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Technology in Education Should Showcase the Teacher…not the Technology

We all know that schools in the US are struggling to cope with budget cuts, poor student performance, behavioral problems, and technology distractions that exist in the classroom (referring here to personal electronic devices). That is why I am so pleased to read recently about schools applying technology in a way that is emphasizing the teacher…not the technology.

One of the recent teaching techniques that is being played with…and appears to be having a good deal of success…is something called “flip” teaching (click here for the original article on flip teaching). While I often get frustrated with cutesy names for new (or not-so-new) ideas…in this case I’ll forgive them because of the good that may come from what is being played with.

The idea behind this “flip” teaching is to reverse (or flip) the traditional manner in which lecture and homework  are handled in a class. Traditionally, the students attend a classroom where a teacher delivers information, often in the form of a lecture, and then are sent home to work on homework problems and/or projects to give them hands-on experience with the material to be learned. In “flip” teaching, the lectures are delivered AT HOME via internet video or perhaps DVD, and then the homework and projects are worked on IN CLASS while the teacher is present to guide and assist.

Now HERE is a great application of technology…

Students find it convenient to work in the video/lecture when it suits them, using their home computer, their smart phones, or even their tablet computers (ipad, etc.). The experience in the classroom becomes a much more interactive affair, and there are piles and piles of educational research that speak to the value of educational methods that more fully engage the student.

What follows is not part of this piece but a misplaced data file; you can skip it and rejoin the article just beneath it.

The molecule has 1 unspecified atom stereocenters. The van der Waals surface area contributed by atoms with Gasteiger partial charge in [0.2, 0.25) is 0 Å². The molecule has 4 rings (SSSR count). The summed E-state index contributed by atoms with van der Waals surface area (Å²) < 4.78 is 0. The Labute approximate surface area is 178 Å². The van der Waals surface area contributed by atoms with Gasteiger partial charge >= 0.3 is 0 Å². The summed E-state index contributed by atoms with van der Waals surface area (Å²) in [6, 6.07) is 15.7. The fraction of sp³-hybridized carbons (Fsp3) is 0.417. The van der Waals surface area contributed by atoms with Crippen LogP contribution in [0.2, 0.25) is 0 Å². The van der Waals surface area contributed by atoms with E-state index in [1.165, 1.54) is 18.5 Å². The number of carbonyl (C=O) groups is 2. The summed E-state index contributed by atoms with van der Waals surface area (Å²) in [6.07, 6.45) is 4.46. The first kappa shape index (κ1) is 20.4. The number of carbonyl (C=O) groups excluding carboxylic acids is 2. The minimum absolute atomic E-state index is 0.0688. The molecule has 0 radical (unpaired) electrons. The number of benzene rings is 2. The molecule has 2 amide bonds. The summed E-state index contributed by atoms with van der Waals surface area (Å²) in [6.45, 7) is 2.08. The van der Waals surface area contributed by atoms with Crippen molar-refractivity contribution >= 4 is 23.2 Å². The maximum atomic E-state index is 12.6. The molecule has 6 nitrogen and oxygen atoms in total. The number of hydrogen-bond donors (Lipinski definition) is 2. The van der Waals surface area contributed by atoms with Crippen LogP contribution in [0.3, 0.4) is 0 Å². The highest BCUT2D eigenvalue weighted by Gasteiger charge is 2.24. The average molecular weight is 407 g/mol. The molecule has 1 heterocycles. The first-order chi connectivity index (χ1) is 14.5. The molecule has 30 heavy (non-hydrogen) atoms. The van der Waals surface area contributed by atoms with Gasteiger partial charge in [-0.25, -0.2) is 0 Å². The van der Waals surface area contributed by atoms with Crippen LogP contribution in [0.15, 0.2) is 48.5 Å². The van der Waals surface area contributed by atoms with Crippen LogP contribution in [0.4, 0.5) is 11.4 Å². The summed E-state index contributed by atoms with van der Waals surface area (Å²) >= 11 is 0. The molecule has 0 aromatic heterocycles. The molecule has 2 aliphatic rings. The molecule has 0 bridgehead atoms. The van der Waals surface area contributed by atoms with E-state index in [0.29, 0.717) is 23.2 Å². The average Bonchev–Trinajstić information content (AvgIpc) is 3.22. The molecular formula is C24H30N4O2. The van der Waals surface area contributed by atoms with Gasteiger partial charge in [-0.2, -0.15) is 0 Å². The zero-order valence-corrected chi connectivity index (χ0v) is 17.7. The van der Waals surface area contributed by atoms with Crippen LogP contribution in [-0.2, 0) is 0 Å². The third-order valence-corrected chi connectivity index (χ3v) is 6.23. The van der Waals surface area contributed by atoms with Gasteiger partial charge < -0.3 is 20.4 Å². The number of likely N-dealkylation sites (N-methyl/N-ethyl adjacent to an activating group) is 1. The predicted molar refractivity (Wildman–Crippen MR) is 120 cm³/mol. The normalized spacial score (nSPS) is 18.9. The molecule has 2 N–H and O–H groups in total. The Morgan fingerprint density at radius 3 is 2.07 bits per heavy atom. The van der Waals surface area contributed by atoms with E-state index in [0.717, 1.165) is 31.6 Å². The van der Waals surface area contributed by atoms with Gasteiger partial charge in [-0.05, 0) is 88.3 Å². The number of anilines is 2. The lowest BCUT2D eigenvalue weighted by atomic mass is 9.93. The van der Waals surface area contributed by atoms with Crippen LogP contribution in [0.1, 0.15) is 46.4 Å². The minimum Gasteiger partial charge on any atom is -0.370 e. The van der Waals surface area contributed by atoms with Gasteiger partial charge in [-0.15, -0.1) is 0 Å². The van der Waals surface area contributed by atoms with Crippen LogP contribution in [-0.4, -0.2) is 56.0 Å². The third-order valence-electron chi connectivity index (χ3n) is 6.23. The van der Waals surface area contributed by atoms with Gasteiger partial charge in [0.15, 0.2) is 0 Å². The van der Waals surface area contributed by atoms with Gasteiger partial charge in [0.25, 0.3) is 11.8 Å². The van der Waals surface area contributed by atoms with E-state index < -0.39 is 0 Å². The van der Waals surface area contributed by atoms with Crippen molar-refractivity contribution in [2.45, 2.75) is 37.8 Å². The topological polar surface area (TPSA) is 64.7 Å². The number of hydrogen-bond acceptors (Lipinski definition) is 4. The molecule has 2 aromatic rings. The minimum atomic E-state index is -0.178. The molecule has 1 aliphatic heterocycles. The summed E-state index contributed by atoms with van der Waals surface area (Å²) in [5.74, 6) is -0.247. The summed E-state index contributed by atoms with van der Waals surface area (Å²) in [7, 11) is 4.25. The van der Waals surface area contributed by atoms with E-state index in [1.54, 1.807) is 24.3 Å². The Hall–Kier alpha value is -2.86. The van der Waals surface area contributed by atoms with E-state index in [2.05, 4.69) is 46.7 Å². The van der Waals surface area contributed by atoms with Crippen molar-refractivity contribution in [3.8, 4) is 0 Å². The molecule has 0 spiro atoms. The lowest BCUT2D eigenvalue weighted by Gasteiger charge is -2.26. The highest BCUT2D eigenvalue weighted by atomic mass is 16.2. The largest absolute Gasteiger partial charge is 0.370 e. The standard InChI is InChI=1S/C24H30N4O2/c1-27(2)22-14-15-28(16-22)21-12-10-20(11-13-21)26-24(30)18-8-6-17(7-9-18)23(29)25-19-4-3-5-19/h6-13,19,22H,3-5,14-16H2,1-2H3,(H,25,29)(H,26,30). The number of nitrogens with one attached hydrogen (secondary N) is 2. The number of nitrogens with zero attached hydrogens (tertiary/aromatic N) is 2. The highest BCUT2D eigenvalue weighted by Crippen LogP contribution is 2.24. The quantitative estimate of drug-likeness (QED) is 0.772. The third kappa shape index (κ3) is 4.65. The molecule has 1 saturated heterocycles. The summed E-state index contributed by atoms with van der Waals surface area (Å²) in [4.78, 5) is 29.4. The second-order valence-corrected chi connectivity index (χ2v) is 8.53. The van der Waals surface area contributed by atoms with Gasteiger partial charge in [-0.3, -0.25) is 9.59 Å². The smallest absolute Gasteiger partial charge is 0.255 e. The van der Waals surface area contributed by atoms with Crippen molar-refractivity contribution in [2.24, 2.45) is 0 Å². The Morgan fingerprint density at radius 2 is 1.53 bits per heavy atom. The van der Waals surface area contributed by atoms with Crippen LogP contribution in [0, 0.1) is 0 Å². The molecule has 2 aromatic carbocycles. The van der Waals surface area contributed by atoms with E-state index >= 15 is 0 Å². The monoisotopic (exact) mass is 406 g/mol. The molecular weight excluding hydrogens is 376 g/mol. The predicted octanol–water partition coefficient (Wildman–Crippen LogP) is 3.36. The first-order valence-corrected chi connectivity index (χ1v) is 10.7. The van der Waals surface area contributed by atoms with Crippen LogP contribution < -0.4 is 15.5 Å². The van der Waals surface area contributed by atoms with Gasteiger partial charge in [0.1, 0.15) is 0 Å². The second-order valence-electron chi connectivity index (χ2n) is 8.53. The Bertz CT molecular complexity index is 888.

My background is in technology as a computer scientist, but a significant part of my career has been spent in education related work. In the late 1980’s I partnered with a gifted vocational education teacher to create a company that delivered complete instructional programs (course content, instructors, physical facilities, technology) for people wishing to train for a technology job. I was responsible for all of the classroom technology and learned some valuable lessons…not the least of which was that regardless of the technology you employ in the classroom, the single most important asset in the educational environment is the teacher.

At that time, computer based instruction was in its infancy, and most computer professionals involved in the field were working on ways to replace the teacher in the classroom. Even back then, in the late 1980’s, *we* were working on creating “computer-assisted” instruction.

Starting from the premise that the teacher was the most important element in the classroom, our systems were designed to accomplish the same goal as flip classroom instruction: to deliver lecture material en masse to the students at their own pace in order to free up the instructor for personal and group interaction in the classroom. Elements in the delivery system included assessments of the student’s comprehension of the information being presented, and there were methods for the software to summon the classroom teacher if a student appeared to be struggling.  The information delivered to the students was packaged into modules that students engaged in at their own pace, and they had the ability to review and repeat any of the modules as they desired.

Of course, back in the late 1980’s, the Internet was not a viable delivery method of video, and in-room networks were prohibitively expensive to operate in every one of our classrooms. In addition, video production was out of the question due to the cost and lack of maturity in the computer delivery technology. However, we found ways to work around the problems with what technology we had, and we trained thousands of students in the few years that the company operated. Of all the projects I have worked on in my career, few have given me the personal satisfaction that was gained by the number of lives we touched during those three years.

So with that little trip down  memory lane, you have a better idea of why I am excited about flip teaching. It is my personal belief that ALL classroom technology should be aimed at assisting the teacher…not supplanting them…and that is precisely what this flip teaching concept is using technology to do.

I personally do not believe that you will EVER be able to replace the teacher in the classroom with any level of effectiveness, and I hope in the coming days we will see more and more techniques and technology focused on freeing up the teacher in the classroom to do more of what they do best…teach!

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